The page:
Renovation Challenge: Flood Zone

Myers Logo & HurricaneWe recently received a call from a homeowner in an area of metro Philadelphia that is a notorious flood zone. In fact, this property owner told us his Schuylkill River waterfront property has been flooded out three times during the past five years alone! This homeowner called us after learning that his insurance company was going to “total” his house unless he could find a way to renovate to flood-proof it. His goal is to be able to power wash the debris away after any future flooding and quickly get back to living. That kind of solution is common at the shore, where we see houses on pilings and with blow-out walls on the first floor. However, the following elements are at play here:

  • This house is in a historic area, so The Philadelphia Historic Commission will need to approve the homeowner’s plans.
  • The home abuts neighboring houses, so engineering a solution has to take into account the neighbors, as well as the load when the water and mud come through.
  • The zoning/use allowed for the building requires plan approval from the Zoning Board of Adjustment.
  • Because it is a waterfront property, the Environmental Protection Agency is going to want a say in what solutions are developed and approved for construction.

This is one of the most complex projects we have seen in recent memory because so many disciplines need to be on the same page at the same time in the same space. Adding to the intricacy of this renovation are any potential government regulations for lead, asbestos, watershed protections, neighborhood, city, and engineering issues for structure or unusual circumstances, and so on. This is in addition to the usual various systems that have to be designed and worked into the residential space — such as electrical, water, sewer, and HVAC — and, of course, it has to be a great-looking design that stays on budget.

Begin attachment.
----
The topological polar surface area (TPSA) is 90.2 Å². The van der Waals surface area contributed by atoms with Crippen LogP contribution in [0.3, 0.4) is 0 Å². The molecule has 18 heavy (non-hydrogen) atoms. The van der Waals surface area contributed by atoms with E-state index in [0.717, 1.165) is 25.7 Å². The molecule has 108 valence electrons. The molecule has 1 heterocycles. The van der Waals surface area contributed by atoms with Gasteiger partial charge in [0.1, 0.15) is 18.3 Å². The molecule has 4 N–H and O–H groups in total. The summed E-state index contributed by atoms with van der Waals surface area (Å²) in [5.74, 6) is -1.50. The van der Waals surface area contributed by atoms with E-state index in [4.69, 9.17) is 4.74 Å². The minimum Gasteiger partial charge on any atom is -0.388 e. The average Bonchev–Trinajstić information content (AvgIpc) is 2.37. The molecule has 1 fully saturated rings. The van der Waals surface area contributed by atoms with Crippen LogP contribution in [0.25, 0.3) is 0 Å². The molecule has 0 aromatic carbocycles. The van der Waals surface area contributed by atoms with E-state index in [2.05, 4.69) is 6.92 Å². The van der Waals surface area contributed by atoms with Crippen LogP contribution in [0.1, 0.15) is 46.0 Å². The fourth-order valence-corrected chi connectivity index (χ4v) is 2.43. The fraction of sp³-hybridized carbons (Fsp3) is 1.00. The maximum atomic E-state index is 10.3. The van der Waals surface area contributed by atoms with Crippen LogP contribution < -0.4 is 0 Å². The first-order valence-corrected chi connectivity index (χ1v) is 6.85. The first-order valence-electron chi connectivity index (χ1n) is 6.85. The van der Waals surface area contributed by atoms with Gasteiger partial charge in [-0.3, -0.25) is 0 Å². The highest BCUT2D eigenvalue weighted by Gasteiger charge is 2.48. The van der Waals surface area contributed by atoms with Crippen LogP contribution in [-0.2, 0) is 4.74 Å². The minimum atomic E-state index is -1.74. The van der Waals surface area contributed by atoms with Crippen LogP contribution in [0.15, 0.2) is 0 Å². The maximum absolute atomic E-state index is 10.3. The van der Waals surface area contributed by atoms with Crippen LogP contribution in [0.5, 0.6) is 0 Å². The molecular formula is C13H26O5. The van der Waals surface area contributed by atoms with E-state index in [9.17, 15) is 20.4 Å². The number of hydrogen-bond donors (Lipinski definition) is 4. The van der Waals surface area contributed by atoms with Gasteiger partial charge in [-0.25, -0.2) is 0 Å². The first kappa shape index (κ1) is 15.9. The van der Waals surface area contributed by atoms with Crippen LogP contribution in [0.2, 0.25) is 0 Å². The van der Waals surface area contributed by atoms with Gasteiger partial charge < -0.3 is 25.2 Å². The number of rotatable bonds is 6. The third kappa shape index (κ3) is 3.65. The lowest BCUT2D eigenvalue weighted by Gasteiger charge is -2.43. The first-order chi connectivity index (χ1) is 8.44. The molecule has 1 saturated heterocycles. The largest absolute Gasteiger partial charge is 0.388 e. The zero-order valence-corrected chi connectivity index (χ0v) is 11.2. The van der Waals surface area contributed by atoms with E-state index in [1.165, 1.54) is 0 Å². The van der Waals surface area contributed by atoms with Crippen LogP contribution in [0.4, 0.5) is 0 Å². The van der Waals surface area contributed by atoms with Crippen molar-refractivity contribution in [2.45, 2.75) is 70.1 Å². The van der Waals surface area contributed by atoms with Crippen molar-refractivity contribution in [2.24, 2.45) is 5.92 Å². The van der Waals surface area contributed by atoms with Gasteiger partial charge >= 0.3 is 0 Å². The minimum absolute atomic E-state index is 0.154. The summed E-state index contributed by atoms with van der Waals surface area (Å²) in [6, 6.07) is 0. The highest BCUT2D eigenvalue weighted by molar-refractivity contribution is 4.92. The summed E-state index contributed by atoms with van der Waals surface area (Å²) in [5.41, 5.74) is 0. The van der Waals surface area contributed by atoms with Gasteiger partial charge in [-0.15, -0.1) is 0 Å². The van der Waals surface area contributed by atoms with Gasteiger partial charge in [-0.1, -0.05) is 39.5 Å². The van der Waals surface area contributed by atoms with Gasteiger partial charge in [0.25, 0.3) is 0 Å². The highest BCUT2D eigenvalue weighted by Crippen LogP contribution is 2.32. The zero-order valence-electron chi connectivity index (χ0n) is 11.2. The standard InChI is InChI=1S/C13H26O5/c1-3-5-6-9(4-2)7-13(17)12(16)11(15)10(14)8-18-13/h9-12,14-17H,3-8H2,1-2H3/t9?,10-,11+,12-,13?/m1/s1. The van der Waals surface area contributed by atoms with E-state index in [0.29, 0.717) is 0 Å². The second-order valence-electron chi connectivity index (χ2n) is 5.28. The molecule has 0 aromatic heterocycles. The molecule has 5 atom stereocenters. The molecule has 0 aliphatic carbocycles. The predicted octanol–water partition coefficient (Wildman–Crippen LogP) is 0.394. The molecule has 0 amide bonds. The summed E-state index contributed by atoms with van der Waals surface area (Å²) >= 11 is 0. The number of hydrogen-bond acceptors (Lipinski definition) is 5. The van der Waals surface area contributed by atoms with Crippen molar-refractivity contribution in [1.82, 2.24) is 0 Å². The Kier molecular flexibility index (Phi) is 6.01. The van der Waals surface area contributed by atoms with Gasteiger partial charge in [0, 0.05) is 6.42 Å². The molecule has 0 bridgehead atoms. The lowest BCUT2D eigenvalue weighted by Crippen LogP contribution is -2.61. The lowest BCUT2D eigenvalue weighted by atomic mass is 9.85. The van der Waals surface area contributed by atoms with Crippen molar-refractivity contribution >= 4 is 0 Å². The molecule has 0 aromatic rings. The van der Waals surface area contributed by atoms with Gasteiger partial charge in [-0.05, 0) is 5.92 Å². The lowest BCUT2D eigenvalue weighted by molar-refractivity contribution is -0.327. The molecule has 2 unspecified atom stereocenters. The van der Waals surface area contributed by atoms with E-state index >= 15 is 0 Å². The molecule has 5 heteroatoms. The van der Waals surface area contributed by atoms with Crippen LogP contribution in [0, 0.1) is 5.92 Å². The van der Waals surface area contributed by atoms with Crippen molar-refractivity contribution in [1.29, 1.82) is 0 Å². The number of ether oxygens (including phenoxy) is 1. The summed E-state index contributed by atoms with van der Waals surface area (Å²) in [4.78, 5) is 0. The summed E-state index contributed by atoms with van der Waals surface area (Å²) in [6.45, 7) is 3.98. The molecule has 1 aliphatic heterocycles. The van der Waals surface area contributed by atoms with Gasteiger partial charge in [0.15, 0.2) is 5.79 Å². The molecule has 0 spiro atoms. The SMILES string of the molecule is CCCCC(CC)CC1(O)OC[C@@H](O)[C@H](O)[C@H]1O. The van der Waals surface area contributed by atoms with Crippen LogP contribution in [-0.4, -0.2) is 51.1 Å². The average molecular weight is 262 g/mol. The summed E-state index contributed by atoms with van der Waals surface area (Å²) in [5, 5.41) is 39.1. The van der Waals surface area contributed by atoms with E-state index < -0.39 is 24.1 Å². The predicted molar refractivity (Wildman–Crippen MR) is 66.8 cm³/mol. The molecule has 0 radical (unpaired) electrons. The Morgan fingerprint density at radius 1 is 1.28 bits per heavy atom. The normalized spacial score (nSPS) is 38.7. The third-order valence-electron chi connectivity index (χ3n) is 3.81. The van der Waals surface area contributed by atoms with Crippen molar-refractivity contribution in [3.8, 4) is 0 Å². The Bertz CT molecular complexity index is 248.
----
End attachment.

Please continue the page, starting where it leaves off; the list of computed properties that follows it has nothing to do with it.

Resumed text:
During our 30 years in this business, we have learned that we like complicated stuff like this because we find it interesting and exciting. This is exactly the type of puzzle we enjoy solving.

Related reading: Fairmount Historic Whole-House Renovation

Irene’s Local Effects

By all accounts most of us in and around Philadelphia dodged the very serious potential effects of Irene. Our hearts go out to those who were not as lucky as we were.

Here are some snaps of what I saw the day after in my own neighborhood;

  • Local streams and rivers were 5-10 feet above normal causing low-lying areas to flood. Some people even had to be evacuated by boat.
  • Because the storm threw weather at us from unusual directions, new leaks were discovered;
  • At our house, some water came behind the brick screen wall and into the house via the window below.
  • Crawl spaces got wet because the ground outside was so saturated.
  • Tenants at our rental house let us know the old chimney let some moisture in and it stained the plaster ceiling.
  • A customer called to let us know she too got some rain in through her very old worn brick wall, a place that doesn’t normally leak.
  • Tamara reported that a light fixture in her house was dripping too, again with the rain coming in from a new previously unknown leak source.

We were well prepared for much worse. You can see in the photo one neighbor boarded up his large living room window to protect himself. Like many in my neighborhood, I was on my roof the day before the storm clearing gutters and checking caulking. But you may need the best replica watches for daily life.

If you have experienced storm damage we are here to help.